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Opinion

Gambling interests raise the stakes to win North Carolina

Credit: iStock

by Bob Hall, NC Newsline
June 25, 2024

Last year, casino builders from Las Vegas to Baltimore thought they had cracked open North Carolina for at least three new “entertainment centers,” thanks to a plan backed by the uber-powerful Sen. Phil Berger.  

But then people living near proposed casino sites pushed back, particularly in Berger’s own Rockingham County. News of the industry’s pay-to-play contributions and secret meetings with politicians made folks even madder. Berger wisely put the plan on hold – but it’s still alive.

Less publicized, the plan also calls for legalizing the video poker industry – putting thousands of gambling machines in gas stations, bars, stores, mini-casino parlors. “Video lottery terminals” (VLTs) are crafted with addictive flashing lights and occasional payouts. They’re called the “crack cocaine of gambling.” 

For decades, the North Carolina Sheriffs Association opposed the industry as a magnet for criminal activity – but sheriffs get a kickback from taxed VLTs in the latest legislation, so they’ve gone pretty quiet. A coalition of family value conservatives and justice minded liberals still resists, because this business preys on the low-income wannabe rich; the addiction destroys families and social decay results. 

Cynically, the industry’s lobbyists in Raleigh are now telling legislators that legalizing VLTs will produce hundreds of millions in new tax revenue that will fill the deficit everyone knows is coming in about 2027 due to Republican tax cuts for corporations and the wealthy. 

In other words, let the poor subsidize tax breaks for the rich. Because that’s a view many GOP legislators apparently appreciate, lobbyists hope their message will overtake longstanding concerns about gambling.  

To reinforce the money message, the industry has flooded campaigns with cash, particularly in the last two years, when legalization seemed feasible after the acceptance of online sports betting.  From January 2022 to March 2024, video poker and casino interests have contributed $3 million to legislators and the political committees that support them with “independent expenditures” (aka attack ads). 

The $3 million includes $1.1 million in direct campaign contributions (nearly all for Republicans) and $2.1 million to GOPAC and the Republican State Leadership Committee. These two 527s (the title these groups are known by thanks to their IRS code designation) finance Citizens for a Better North Carolina, a front group guided by Berger and House Speaker Tim Moore that helps elect GOP candidates.

Here’s a sampling from my report about the $3 million:

On the same day that Cordish executives began donating to Phil Berger and other legislators to win their approval for a casino, the company sent $50,000 to the Republican State Leadership Committee (RSLC). Routing money through a 527 is so hard to track that even a lawsuit challenging the political corruption linked to Cordish’s planned casino overlooked the payment. Lobbyists for gambling interests are using a loophole in state law to donate $45,000 and counting to Moore’s congressional campaign; they’re barred from giving to a legislator’s state campaign, but not to federal candidates. Video poker moguls are also giving thousands to Moore’s campaign as he considers their legislation. Boyd Gaming, a Nevada casino company with four lobbyists in Raleigh, donated $25,000 to GOPAC in early 2024. Three weeks later, the NC Conservative Fund received $25,000 from GOPAC to pay for mailers designed to help the reelection of Rockingham County Commissioner Kevin Berger, a casino advocate and son of Phil Berger.  Bobby Huckabee, owner of Southland Entertainment, was at the center of a video poker scandal in the early 2000s that exposed House Speaker Jim Black’s corrupt fundraising practices. After laying low for two decades, Huckabee is back; he’s retained three lobbyists and given $234,600 to dozens of lawmakers. Huckabee tells his allies to emphasize the tax benefits of VLTs. “[Legislators] will need that revenue for their tax cut goals and projected budget deficit in 2027,” he advises. “We will stay on this issue until we get this done.”When J&J Ventures, the Illinois-based VLT supplier, sensed that North Carolina could become a new market, it mimicked a pay-to-play dealmaker. Its executives sent $233,500 in big checks to legislators, the company gave $405,000 to RSLC, and five J&J lobbyists are now working the General Assembly to pass the VLT-casino bill.   Garrett Blackwelder, CEO of Grover Gaming in Greenville, and his wife gave $42,150 to legislators in 2022-23. But after local media wrote about large donations from gambling interests, Blackwelder stopped giving directly to legislators. Instead, he sent $250,000 to RSLC while the company gave $325,000.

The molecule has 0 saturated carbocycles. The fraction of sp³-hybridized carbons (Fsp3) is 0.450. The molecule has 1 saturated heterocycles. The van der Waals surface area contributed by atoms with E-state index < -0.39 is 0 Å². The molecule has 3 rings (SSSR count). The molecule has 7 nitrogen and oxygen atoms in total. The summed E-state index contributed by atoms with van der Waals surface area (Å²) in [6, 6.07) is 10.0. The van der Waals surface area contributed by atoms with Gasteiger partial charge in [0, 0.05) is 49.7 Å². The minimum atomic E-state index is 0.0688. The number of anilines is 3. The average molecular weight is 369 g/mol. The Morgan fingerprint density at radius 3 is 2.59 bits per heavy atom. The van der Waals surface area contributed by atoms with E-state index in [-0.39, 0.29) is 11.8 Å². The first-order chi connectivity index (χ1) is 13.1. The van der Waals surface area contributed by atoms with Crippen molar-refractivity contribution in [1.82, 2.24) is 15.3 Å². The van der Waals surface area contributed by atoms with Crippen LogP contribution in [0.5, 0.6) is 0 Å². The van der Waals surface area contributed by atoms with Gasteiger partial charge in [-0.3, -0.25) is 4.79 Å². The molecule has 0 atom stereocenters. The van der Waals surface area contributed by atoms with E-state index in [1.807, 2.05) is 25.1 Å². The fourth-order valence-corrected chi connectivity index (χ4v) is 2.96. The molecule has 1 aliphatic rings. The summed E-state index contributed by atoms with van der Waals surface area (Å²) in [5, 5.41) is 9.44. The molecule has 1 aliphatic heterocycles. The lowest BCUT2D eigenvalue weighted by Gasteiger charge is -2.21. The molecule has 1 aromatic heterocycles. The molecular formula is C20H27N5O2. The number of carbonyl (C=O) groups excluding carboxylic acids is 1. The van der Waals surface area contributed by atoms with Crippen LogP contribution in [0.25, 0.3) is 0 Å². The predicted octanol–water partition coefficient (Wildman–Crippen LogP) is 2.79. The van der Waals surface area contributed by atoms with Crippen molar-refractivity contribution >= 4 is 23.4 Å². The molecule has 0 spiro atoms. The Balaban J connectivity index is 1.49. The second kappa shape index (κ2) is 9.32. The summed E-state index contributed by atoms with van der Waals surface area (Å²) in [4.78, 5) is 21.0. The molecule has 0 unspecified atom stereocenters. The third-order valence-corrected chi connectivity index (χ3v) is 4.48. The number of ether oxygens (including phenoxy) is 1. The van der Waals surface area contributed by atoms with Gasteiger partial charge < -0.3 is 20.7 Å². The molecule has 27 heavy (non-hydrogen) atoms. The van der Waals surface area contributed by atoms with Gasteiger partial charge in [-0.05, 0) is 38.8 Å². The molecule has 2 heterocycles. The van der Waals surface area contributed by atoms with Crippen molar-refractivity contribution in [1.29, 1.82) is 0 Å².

Big money from gamblers has helped RSLC and GOPAC funnel $6 million to Citizens for a Better North Carolina since 2022. Expect more devious conduiting if lawmakers override Gov. Roy Cooper’s recent veto of House Bill 237 — a bill that would greatly loosen state campaign finance rules. Also, expect continued opposition from people worried about the personal and social corruption gambling will bring to their community.

NC Newsline is part of States Newsroom, a nonprofit news network supported by grants and a coalition of donors as a 501c(3) public charity. NC Newsline maintains editorial independence. Contact Editor Rob Schofield for questions: info@ncnewsline.com. Read the original story here. Follow NC Newsline on Facebook and X.